Presenting A Portrait In Alfred Hitchcock's Vertigo

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Filmmakers use specific shot composition to present the portrait as a character who can interact with others. Hitchcock, in Vertigo, uses the traditional Hollywood shot–reverse–shot: We see a character, then what the character sees, and then its reactions. In the museum scene, the magical and obsessing power of the portrait is conveyed by the camera movement. The camera switches between the female character and the painting. Indeed it first switches between the bouquet on the museum bench and the identical flower piece in the painting, and then it switches between Madeleine’s curl of hair and the identical curl of hair on the painted portrait. Madeleine turns out to be like an artistic creation herself as is the portrait of Carlotta Valdes. This technique makes it look like the painting is leaking on her, transforming her into Carlotta. Scottie can be associated with the painter of the portrait as he transforms Judy into a kind of Madeleine who answers his fantasy: the image of Carlotta because Scottie is more mesmerised by the painting than he is by Madeleine.…show more content…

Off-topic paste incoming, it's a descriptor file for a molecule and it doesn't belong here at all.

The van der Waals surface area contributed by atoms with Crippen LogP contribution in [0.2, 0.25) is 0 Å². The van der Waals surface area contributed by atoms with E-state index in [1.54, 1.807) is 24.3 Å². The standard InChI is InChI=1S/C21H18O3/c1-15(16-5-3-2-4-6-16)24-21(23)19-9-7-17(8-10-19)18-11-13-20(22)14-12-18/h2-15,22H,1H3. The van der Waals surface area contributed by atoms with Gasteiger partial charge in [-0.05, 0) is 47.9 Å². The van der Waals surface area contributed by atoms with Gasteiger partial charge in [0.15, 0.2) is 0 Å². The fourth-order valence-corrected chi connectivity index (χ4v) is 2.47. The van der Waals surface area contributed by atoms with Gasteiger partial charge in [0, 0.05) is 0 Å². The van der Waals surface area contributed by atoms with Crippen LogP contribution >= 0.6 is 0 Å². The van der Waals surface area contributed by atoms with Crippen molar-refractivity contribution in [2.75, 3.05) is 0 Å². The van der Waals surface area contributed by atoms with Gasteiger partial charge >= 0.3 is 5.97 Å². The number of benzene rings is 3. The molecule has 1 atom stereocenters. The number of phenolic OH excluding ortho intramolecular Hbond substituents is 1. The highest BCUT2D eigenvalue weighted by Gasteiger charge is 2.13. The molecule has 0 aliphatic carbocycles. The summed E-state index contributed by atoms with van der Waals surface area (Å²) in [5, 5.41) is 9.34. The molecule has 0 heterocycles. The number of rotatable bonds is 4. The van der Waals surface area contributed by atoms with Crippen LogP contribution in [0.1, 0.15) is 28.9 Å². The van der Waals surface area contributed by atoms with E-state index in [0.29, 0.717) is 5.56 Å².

Forward tracking shots, often from a point of view shot, also suggest a movement from the painting and it implies an intimate moment between the portrait and its spectator. Even though the visual aspect is important, to play even more on the living aspect of the painting, the filmmakers also use the music. In the museum scene of Vertigo, the magical feeling of the scene is conveyed because of the editing but also because of the score that matches the different cuts of the
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